The interfolded webs, as illustrated in FIGS. 20 and 21, are of the same configuration as the interfolded webs 1,2. These webs are intended, as already indicated, as the upper webs of a stack and such a stack is illustrated in FIG. 22. Therein uppermost web 41 is indicated to have longitudinal quarter folds in overlying relation and such that the web 41 has an opening toward a side of the stack. This uppermost web is also closed along a longitudinal zone intermediate the opposite side edges of the stack so that the complete web 41 is readily grasped on the longitudinal center line rather than separate folds of the web. The web 42 is interfolded with web 41, as already described, and with other webs 70 having conventional folds 71,72 and webs 73 having folds 74,75.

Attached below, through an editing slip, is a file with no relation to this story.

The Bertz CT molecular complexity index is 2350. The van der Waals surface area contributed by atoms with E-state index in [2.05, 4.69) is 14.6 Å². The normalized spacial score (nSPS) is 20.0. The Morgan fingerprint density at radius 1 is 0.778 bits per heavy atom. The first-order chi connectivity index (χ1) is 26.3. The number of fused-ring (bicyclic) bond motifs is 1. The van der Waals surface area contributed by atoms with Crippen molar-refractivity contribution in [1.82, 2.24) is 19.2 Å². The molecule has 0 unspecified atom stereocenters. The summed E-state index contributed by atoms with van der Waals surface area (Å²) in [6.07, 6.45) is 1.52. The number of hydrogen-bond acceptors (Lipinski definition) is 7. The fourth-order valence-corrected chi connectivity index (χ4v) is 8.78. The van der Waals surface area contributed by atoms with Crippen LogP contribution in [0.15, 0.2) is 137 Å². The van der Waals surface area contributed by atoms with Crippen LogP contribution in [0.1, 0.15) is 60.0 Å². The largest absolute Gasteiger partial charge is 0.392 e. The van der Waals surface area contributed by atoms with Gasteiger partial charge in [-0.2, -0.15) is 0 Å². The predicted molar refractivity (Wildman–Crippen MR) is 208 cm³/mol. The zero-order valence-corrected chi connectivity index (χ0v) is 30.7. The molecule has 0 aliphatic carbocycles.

The stacked webs are conventionally cut to length and provided in consumer size cartons in generally known manner. The webs may be provided in the carton in the rectangular arrangement shown in FIG. 22. Alternatively, the arrangement may be as indicated in fragmentary view in FIG. 23, and a fragment of a carton designated at 76 has an oval shaped perforation 37 for the purpose of providing an opening to the stacked tissues 38. In FIG. 23 only the upper webs are shown, and the stacked tissues are in a U shape. The start of the withdrawal is readily accomplished without damage to the individual webs.